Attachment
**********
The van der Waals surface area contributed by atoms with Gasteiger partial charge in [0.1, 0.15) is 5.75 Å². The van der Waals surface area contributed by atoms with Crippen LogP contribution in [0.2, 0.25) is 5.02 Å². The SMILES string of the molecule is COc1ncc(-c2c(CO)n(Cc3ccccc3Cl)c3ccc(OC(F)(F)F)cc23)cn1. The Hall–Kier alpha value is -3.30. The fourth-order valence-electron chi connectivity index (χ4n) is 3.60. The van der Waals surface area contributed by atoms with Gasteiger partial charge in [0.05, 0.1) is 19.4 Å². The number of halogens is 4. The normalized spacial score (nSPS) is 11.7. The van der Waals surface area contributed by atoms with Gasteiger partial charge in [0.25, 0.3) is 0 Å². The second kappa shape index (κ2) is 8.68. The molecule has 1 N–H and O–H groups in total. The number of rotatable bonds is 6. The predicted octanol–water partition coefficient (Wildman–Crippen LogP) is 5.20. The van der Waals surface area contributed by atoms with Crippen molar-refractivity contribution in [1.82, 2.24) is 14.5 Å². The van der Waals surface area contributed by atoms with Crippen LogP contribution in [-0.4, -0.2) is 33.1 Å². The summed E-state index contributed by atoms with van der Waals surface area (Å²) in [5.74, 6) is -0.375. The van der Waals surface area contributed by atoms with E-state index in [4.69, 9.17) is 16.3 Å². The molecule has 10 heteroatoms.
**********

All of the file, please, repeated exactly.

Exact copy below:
The van der Waals surface area contributed by atoms with Gasteiger partial charge in [0.1, 0.15) is 5.75 Å². The van der Waals surface area contributed by atoms with Crippen LogP contribution in [0.2, 0.25) is 5.02 Å². The SMILES string of the molecule is COc1ncc(-c2c(CO)n(Cc3ccccc3Cl)c3ccc(OC(F)(F)F)cc23)cn1. The Hall–Kier alpha value is -3.30. The fourth-order valence-electron chi connectivity index (χ4n) is 3.60. The van der Waals surface area contributed by atoms with Gasteiger partial charge in [0.05, 0.1) is 19.4 Å². The number of halogens is 4. The normalized spacial score (nSPS) is 11.7. The van der Waals surface area contributed by atoms with Gasteiger partial charge in [0.25, 0.3) is 0 Å². The second kappa shape index (κ2) is 8.68. The molecule has 1 N–H and O–H groups in total. The number of rotatable bonds is 6. The predicted octanol–water partition coefficient (Wildman–Crippen LogP) is 5.20. The van der Waals surface area contributed by atoms with Crippen molar-refractivity contribution in [1.82, 2.24) is 14.5 Å². The van der Waals surface area contributed by atoms with Crippen LogP contribution in [-0.4, -0.2) is 33.1 Å². The summed E-state index contributed by atoms with van der Waals surface area (Å²) in [5.74, 6) is -0.375. The van der Waals surface area contributed by atoms with E-state index in [4.69, 9.17) is 16.3 Å². The molecule has 10 heteroatoms.